Hours after news broke of the shooting in San Bernardino, California, a group of Muslim community leaders gathered at a press conference to deliver a harsh condemnation of the deadly attack carried out by Syed Farook and Tashfeen Malik. The activists were members of the Los Angeles chapter of the Council on American-Islamic Relations, an organization that has emerged as the most prominent voice of American Muslim fighting Islamophobia and calling for multi-faith tolerance.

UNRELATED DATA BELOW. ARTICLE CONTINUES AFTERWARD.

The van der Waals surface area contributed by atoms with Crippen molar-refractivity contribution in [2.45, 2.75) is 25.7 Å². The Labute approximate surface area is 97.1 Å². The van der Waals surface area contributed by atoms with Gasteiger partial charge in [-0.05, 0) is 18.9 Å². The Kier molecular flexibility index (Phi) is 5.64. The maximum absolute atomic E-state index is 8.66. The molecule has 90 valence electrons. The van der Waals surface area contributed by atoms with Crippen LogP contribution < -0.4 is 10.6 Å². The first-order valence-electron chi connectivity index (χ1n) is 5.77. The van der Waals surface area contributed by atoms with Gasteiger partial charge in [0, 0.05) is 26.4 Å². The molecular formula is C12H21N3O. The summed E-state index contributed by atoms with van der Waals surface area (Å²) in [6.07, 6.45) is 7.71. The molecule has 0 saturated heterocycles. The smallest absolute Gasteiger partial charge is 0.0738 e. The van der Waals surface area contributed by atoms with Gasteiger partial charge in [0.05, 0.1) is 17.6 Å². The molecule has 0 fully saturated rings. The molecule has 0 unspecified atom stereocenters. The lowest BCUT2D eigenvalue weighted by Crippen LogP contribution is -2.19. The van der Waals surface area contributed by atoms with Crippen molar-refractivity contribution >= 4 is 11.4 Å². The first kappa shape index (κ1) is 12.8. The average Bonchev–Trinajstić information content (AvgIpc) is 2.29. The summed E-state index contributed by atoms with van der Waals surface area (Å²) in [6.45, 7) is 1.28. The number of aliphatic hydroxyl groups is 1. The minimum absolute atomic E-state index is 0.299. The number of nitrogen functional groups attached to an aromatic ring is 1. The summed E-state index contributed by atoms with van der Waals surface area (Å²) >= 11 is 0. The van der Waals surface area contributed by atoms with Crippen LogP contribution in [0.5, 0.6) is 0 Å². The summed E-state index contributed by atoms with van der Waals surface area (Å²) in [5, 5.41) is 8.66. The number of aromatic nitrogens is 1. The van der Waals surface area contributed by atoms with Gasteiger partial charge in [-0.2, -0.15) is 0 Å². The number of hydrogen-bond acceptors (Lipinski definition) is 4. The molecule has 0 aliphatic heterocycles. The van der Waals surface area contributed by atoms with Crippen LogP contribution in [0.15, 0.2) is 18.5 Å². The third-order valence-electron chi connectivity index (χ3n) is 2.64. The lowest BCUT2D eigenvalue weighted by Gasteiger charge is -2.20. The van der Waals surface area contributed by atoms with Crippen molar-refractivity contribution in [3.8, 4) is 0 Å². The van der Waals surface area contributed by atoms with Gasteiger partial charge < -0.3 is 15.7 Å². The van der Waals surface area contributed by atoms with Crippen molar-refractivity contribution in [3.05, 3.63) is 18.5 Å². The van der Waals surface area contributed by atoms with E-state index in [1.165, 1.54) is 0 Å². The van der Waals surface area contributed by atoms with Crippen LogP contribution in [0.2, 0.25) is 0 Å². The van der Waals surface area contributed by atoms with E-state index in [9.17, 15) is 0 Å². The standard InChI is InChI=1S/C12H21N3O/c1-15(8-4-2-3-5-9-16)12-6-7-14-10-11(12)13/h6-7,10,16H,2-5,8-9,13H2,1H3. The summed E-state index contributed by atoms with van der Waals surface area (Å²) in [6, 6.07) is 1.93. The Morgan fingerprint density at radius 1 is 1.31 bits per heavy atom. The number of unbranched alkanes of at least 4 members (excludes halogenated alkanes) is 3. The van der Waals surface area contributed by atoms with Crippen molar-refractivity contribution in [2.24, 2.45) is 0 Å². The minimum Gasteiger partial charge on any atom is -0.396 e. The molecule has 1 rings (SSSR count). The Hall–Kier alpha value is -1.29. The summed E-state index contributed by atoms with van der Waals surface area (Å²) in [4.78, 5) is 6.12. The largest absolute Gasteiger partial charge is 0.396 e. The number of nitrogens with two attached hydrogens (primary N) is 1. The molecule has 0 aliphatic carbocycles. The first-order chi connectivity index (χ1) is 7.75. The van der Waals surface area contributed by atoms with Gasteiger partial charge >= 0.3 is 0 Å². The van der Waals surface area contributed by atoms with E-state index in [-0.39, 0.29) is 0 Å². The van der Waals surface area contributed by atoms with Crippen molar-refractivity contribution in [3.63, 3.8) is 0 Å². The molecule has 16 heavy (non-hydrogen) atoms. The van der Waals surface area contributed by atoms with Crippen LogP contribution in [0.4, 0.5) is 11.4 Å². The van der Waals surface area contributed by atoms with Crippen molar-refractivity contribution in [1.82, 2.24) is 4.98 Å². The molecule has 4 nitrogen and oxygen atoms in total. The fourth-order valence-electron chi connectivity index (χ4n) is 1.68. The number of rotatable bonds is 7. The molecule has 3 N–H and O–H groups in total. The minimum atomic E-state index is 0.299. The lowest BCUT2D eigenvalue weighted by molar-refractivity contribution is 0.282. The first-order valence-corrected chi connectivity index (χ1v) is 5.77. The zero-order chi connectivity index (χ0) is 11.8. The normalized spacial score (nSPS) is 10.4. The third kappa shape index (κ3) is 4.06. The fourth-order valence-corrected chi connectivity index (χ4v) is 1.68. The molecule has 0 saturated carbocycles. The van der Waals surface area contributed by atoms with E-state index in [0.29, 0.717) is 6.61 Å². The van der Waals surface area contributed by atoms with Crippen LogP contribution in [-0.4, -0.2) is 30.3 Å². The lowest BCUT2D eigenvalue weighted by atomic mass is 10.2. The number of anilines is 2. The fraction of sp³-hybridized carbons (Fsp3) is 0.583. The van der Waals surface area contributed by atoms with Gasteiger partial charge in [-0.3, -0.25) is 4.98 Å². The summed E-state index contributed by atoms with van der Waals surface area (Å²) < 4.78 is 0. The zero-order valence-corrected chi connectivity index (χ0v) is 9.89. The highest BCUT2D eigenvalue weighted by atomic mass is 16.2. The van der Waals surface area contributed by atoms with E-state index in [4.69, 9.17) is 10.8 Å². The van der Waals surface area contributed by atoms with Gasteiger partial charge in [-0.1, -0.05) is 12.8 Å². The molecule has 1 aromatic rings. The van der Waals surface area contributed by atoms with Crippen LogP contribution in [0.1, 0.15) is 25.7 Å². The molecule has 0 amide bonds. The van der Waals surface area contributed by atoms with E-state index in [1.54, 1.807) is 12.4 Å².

But for most in the organized Jewish committee, CAIR is out of bounds.

For Jewish groups that see building ties with the American Muslim community as a key communal interest, CAIR's position at the center of Muslim life poses awkward problems. But a mix of decades-old judicial allegations that the group has had ties with Hamas and more recent anti-Israel rhetoric from CAIR officials has served to render the group unacceptable for most Jewish organizations.

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